Re: Brave… I’m mostly just curious to see how Microsoft develops Edge with Chromium. I think it’s the right approach; their Edge engine was just so bad. Edge on Chromium is actually a usable web browser even while it’s in beta.

it’s funny that we’ve almost had full webkit monoculture (for better or for worse) but instead there’s incompatible forks of webkit floating around. i pity people who have to work on web stuff professionally, this has been a neverending nightmare for what, almost 20 years now?


pic related.

i’m sure it’s usable, if only because it’s basically chrome, but as long as you’re using a chrome-derivative browser anyway you might as well use one that supposedly doesn’t spy on you.

the only reason for edge continued existence is microsoft wanting their piece of the sweet datamining pie and i guess all the telemetry in windows is simply not enough. screw them.

same with mozilla btw, i can only trust their software these days in a contained virtual machine. fuck that company and their highly misleading marketing (and adding a literal backdoor to every firefox installation).

I’m so glad I don’t do it anymore… except for my own stuff. Between ridiculous client requests and browser compatibility every day was a burden.

It’s a constant battle to limit telemetry, yeah. I just recently went through my system again to update services, scheduled tasks, and group policies in an effort to keep things restricted. Interestingly, the original Edge browser has some group policy settings to limit telemetry, but the beta Edge/Chrome restricts those policies to Enterprise editions. I’m not sure if that’s because they want more data for development or because they’re simply going to refuse to allow non-Enterprise users the ability to disable it in the final release (I’m pretty sure I know the answer :unamused: ).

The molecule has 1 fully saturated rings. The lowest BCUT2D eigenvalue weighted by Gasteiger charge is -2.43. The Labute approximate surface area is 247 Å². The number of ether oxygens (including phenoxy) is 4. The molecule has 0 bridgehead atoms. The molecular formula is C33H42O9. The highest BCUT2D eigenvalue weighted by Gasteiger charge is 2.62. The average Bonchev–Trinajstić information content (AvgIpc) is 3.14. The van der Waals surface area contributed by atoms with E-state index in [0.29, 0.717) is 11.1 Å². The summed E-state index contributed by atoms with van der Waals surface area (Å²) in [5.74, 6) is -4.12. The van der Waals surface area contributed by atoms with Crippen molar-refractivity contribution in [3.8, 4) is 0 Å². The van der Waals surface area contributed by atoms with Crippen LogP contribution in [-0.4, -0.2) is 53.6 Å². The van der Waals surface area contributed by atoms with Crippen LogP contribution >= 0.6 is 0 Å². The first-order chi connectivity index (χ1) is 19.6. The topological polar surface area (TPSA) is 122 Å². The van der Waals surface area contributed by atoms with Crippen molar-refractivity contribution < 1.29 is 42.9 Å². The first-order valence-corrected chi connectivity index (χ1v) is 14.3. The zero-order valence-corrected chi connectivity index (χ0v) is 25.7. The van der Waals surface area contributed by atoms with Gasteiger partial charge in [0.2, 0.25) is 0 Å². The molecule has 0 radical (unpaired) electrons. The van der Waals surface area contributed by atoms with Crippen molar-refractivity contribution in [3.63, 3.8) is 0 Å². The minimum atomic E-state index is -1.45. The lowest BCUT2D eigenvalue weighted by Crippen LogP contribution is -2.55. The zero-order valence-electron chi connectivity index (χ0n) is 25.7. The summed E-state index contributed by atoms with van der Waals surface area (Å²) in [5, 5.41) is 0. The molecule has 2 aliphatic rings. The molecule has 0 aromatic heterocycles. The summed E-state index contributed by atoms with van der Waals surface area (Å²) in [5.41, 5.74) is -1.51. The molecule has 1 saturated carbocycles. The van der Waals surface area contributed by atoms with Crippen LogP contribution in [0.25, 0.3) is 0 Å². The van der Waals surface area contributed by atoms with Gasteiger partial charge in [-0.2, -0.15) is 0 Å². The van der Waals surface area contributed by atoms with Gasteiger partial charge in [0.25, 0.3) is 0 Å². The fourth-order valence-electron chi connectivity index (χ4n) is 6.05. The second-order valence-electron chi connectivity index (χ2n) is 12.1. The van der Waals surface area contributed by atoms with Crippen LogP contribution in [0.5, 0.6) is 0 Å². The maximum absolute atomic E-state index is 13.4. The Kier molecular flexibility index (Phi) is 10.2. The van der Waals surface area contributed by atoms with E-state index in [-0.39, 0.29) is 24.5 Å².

Actually didn’t know about this. Unbelievable. :roll_eyes:

they did a pretty good job of keeping this below radar, it blew up during that certificate shitshow earlier this year (or was it last year?) when they managed to disable all addons for everyone and break tor, i think.

people so irresponsible having remote access to so many firefox installations allowing them to silently push certificates (hello, MITM) and god only knows what else is simply unacceptable.

i’m not sure if mozilla was ever “good” but nowadays they are definitely as shady as any other western tech giant. only less rich, so they have even more incentive to exploit their userbase.

oh, i guess we did derail this thread. back to ios being shit, i suppose.

Just to confirm iPadOS 13.1 has the same issue in Chrome.
In Safari it looks good!
Damn I don’t want to use Safari, somebody help me fix this please :wink:

I’m a mobile dev, not web, so I might be on the wrong path by myself, but I think I can do it with a little help.
I’m open for suitable debugging ideas on device.

To answer some from above:
I work at a desk on a computer the whole day. Using an iPad at home is better health wise and more fun. Different posture. Also since I started to use it for news reading I read more. And it works great, almost perfect so why not?
Why not apps? Because I can customize this how I want and there is no app switch when opening a page, plus YouTube buttons don’t work in apps because you’re not logged in in their web views. No sync needed too. Page Rendering is also better.
Probably most important: suppressing cookie pop ups (very nerve killing in my area at least) work better in the real browser, and are persisted correctly.

if you don’t like apps, a windows 2-in-1 could work for you, since you can install a properly functional browser (pretty much nothing else though). i have a device like that, it’s kinda clunky without keyboard but usable. plus i can attach the keyboard and get stuff done on it, if i want to.